ight) $. Furthermore, for any function $g$, [eq19]where $g $is any function such that the expected value [eq20] exists and is finite and [eq21] denotes almost sure convergence as n tends to infinity. In other words, a Strong Law of Large Numbers (an ergodic theorem) holds for the sample mean [eq22].

The power of this algorithm lies in the fact that you need to know the function $f$ only up to a multiplicative constant. For example, in Bayesian inference it is very common to know the posterior distribution up to a multiplicative constant because the likelihood and the prior are known but the marginal distribution is not. Suppose[eq23]and we know $hleft( x
ight) $ but not $c$ . Then, the acceptance probability in the M-H algorithm is[eq24]

As a consequence, the acceptance probability, which is the only quantity that depends on $f$, can be computed without knowing the constant $c$. This is the beauty of the Metropolis-Hastings algorithm: we can generate draws from a distribution even if we do not fully know the density of that distribution!

For more details see the lecture on the Metropolis-Hastings algorithm.

Example 2 - Gibbs sampling

Another popular MCMC algorithm is the so-called Gibbs sampling algorithm.

Suppose you want to generate draws of a random vector $x_{ullet }$ having joint density[eq25]where [eq26] are $B$ blocks of entries (or single entries) of $x_{ullet }$.

Given a block $x_{ullet ,b}$, denote by $x_{ullet ,-b}$ the vector comprising all blocks except $x_{ullet ,b}$.

Suppose you are able to generate draws from the $B$ conditional distributions [eq27], ..., [eq28]. In MCMC jargon, these are called the full conditional distributions.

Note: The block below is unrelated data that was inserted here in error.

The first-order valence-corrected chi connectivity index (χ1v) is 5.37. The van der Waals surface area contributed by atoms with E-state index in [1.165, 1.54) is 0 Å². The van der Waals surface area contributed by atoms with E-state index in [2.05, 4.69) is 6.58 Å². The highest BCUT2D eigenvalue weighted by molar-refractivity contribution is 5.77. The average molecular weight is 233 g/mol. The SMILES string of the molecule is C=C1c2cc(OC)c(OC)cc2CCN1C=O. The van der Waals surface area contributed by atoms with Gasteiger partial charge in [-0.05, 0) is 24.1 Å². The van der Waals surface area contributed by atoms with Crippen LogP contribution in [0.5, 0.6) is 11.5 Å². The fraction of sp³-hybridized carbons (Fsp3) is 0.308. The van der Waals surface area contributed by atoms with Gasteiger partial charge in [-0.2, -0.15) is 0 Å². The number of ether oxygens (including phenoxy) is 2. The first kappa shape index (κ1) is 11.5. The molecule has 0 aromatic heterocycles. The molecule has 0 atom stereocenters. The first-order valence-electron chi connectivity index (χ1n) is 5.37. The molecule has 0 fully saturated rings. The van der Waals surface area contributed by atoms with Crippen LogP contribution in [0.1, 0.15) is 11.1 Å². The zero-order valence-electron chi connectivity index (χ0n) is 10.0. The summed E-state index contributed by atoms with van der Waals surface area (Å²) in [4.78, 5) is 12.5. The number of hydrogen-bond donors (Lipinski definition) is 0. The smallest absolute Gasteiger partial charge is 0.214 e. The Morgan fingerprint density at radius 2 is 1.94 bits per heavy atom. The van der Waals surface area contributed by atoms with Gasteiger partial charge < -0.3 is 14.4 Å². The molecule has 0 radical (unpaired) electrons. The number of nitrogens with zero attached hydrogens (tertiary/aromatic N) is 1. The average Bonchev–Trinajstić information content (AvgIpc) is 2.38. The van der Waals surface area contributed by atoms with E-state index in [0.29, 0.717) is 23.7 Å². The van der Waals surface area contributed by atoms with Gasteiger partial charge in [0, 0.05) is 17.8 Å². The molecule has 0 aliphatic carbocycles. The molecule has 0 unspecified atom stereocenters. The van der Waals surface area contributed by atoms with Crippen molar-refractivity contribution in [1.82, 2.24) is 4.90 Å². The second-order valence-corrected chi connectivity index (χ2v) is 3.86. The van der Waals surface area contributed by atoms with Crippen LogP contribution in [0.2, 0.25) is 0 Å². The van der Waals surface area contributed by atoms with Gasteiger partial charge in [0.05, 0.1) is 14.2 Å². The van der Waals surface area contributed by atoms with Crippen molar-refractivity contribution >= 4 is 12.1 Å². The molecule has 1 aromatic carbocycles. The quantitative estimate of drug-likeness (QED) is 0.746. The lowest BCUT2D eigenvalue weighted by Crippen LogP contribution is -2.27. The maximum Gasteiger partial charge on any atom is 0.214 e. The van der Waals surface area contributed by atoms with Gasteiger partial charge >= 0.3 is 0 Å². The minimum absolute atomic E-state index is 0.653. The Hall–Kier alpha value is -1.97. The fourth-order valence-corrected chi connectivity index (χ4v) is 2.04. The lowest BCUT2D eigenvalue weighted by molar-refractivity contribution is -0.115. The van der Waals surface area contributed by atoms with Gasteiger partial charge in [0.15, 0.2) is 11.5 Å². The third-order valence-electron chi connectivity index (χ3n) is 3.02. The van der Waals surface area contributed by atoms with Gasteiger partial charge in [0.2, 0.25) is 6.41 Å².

The Gibbs sampling algorithm starts from any vector [eq29] belonging to the support of the target distribution and generates the subsequent values $x_{i}$ as follows:

  1. for $b=1,ldots ,B$, generate $x_{i,b}$ from the conditional distribution with density[eq30]

In other words, at each iteration, the blocks are extracted one by one from their full conditional distributions, conditioning on the latest draws of all the other blocks.

Note that at iteration i, when you extact the $b$-th block, the latest draws of blocks 1 to $b-1$ are those already extracted in iteration i, while the latest draws of blocks $b+1$ to $B$ are those extracted in the previous iteration ($i-1$).

It can be proved that Gibbs sampling is a special case of Metropolis-Hastings. Therefore, as in M-H, the sequence [eq31] generated by the algorithm is the realization of a Markov Chain that converges to the stationary distribution $fleft( x
ight) $. Furthermore, an ergodic theorem for the sample means [eq32] holds.

Burn-in sample

A common practice is to discard the first draws of an MCMC sample. For example, if we have 110,000 draws, we discard the first 10,000 and keep the remaining 100,000.

The set of draws that are discarded is called the burn-in sample.

Why do we do this? If the starting value $x_{1}$ is extracted from a distribution which is very different from the target distribution $F_{X}$, then also the distributions of the subsequent draws $x_{2}$, $x_{3}$, ... will be very different from $F_{X}$. However, the differences will become smaller and smaller because the chain converges to the target distribution. By discarding a burn-in sample, we eliminate draws whose distributions are far from the target distribution and we keep draws whose distributions are closer to the target. This reduces the bias of any Monte Carlo approximation performed with the MCMC sample.